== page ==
Titan Mining (TSX:TI) has announced the discovery of the Kilbourne graphite trend, situated on the lands where the Empire State Mine is currently operational in upstate New York. Preliminary assessments indicate that the Kilbourne target could potentially contain between 3.36 million tons and 26.25 million tons of graphite, grading 2.0% to 4.5%. However, these estimates are based on available drill data and are still conceptual, lacking enough exploration to define a current mineral resource. The company has emphasized that further exploration may not necessarily result in a confirmed mineral resource.
Donald Taylor, President and CEO of Titan Mining, commented in a press release: “Natural flake graphite is a critical material in the production of lithium-ion batteries with significant and increasing demand. The confirmation of a global scale flake graphite target on the Company’s land package is an especially significant development in the history of the Company.”
The Kilbourne target emerged from an analysis of historic geological data and recent drilling activities. The host rocks’ high metamorphic grade has increased the size and characteristics of the contained graphite to flake sizes. To date, 53 drill holes have been tested for the presence of graphite, all of which showed graphite content. However, only six of these have been assayed for graphite quality. The company has engaged an independent laboratory to conduct further testing and evaluation.
Graphite’s presence in this particular district is not new and has historical precedents dating back to the first half of the 20th century. Titan Mining currently holds over 80,000 acres of mineral rights in St. Lawrence County, NY and plans to continue evaluating data for additional graphite exploration targets.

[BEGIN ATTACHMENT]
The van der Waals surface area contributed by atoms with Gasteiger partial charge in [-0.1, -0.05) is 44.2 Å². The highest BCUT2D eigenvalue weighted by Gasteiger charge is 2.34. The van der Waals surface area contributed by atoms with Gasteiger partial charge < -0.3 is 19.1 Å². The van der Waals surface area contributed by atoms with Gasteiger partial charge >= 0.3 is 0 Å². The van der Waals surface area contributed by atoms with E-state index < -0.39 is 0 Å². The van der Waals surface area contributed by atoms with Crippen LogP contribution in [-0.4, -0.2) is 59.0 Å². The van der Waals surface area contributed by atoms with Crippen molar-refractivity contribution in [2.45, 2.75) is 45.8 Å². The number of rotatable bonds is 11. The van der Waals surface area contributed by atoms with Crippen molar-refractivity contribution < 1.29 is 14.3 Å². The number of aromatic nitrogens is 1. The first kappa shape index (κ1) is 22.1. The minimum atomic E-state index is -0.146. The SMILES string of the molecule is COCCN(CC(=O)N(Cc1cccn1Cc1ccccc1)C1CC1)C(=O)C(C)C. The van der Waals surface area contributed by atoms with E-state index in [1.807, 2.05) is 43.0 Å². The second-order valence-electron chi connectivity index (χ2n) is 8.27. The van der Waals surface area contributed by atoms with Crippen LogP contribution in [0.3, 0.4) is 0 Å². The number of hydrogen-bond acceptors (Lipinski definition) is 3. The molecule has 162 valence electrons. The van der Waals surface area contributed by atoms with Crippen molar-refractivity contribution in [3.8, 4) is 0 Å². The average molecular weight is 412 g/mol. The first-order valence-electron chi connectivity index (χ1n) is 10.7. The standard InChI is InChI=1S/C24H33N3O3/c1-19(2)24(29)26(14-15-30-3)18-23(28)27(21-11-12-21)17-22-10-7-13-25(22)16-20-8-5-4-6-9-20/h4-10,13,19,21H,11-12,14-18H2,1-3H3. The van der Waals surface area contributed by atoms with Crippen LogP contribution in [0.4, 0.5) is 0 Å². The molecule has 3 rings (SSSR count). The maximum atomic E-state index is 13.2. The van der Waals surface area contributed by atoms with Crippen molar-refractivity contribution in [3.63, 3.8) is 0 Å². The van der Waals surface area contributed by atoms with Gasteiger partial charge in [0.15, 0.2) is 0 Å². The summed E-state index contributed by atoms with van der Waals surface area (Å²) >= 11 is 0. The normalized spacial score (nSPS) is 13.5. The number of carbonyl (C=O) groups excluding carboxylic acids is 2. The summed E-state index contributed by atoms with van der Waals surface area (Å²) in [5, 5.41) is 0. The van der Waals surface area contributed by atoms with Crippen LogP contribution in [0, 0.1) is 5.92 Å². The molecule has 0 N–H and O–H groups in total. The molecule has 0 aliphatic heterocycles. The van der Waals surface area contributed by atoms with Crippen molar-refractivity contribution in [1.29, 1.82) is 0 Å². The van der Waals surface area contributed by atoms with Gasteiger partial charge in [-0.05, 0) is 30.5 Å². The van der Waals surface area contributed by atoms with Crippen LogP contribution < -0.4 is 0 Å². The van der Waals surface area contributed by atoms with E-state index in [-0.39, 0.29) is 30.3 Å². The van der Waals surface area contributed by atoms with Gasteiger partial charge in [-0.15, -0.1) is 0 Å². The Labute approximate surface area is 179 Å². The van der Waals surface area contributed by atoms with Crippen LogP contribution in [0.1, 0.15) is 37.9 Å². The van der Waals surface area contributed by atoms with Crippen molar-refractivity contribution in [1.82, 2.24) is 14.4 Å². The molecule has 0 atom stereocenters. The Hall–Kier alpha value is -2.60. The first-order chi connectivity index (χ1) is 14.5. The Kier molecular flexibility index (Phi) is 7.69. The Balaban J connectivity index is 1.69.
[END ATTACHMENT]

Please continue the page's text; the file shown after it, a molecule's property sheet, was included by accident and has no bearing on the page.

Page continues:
Graphite is a naturally occurring form of pure carbon and is critical for a range of industrial and energy applications, including lithium-ion batteries. The United States currently lacks domestic sources for natural flake graphite, a situation that has raised concerns given the rising demand for this resource. The U.S. Department of Energy anticipates that by 2025, the demand for graphite will outstrip production by 79%. This gap is expected to widen substantially by 2035.
Currently, China dominates the global graphite supply, providing more than 60% of the world’s graphite. The scarcity of domestic resources has landed graphite on the U.S. Department of Energy’s critical materials list, especially in light of the burgeoning electric vehicle and battery manufacturing sectors in the United States. Given the environmental and financial costs of synthetic graphite, natural graphite is increasingly seen as a viable alternative, particularly as concerns about the sourcing of critical materials continue to grow.
At present, the United States has only two graphite deposits that have reached the pre-feasibility stage or beyond: the Graphite Creek Deposit in Alaska and the Coosa Graphite Project in Alabama.
Highlights from the results are as follows:
- At or near surface targets with geological potential totaling between 210 and 1,050 million tons (Mt) grading between 2.0% and 4.5% graphitic carbon (Cg)
- Flake graphite is a key input to the auto industry battery supply chain and designated as a Critical Material by the United States Department of Energy
- There is no domestic source of flake graphite production; China, which accounts for more than half of global production, has recently announced export restrictions that may threaten the market
- ESM lands hosting the Kilbourne graphite trend are fully permitted for drilling with some portions of these lands also currently permitted for mining
- Aggressive plan to fast-track exploration and development with goal of being first domestic supplier of materials to the auto industry battery market
Table 1: Kilbourne Drilling Intercepts
|2020-2022 Kilbourne Drilling|
|Hole ID||From (ft)||To (ft)||Interval (ft)||From (m)||To (m)||Interval (m)||Cg%|
Table 2: Kilbourne Collar Information (NAD 1983 UTM Zone 18N)
|Hole ID||Length (ft)||Easting (m)||Northing (m)||Elevation (m)||Azimuth||Dip|